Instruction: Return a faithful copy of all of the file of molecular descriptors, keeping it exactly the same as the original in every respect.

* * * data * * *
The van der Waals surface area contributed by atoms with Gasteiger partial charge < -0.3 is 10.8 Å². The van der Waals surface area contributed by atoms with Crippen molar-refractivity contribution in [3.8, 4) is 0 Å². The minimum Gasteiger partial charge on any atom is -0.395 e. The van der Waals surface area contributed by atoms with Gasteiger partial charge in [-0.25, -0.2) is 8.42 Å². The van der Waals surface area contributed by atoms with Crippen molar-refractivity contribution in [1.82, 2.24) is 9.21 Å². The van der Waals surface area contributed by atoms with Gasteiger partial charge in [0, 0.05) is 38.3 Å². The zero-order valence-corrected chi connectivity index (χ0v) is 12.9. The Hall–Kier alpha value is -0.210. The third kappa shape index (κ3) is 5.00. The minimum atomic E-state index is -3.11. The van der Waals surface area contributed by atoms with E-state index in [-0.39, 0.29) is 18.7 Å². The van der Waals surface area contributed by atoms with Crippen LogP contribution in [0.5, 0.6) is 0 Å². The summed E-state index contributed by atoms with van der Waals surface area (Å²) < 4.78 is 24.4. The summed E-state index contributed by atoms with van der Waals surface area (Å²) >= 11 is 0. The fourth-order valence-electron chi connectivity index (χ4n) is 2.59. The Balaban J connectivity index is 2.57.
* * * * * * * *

The van der Waals surface area contributed by atoms with Gasteiger partial charge < -0.3 is 10.8 Å². The van der Waals surface area contributed by atoms with Crippen molar-refractivity contribution in [3.8, 4) is 0 Å². The minimum Gasteiger partial charge on any atom is -0.395 e. The van der Waals surface area contributed by atoms with Gasteiger partial charge in [-0.25, -0.2) is 8.42 Å². The van der Waals surface area contributed by atoms with Crippen molar-refractivity contribution in [1.82, 2.24) is 9.21 Å². The van der Waals surface area contributed by atoms with Gasteiger partial charge in [0, 0.05) is 38.3 Å². The zero-order valence-corrected chi connectivity index (χ0v) is 12.9. The Hall–Kier alpha value is -0.210. The third kappa shape index (κ3) is 5.00. The minimum atomic E-state index is -3.11. The van der Waals surface area contributed by atoms with E-state index in [-0.39, 0.29) is 18.7 Å². The van der Waals surface area contributed by atoms with Crippen LogP contribution in [0.5, 0.6) is 0 Å². The summed E-state index contributed by atoms with van der Waals surface area (Å²) < 4.78 is 24.4. The summed E-state index contributed by atoms with van der Waals surface area (Å²) >= 11 is 0. The fourth-order valence-electron chi connectivity index (χ4n) is 2.59. The Balaban J connectivity index is 2.57.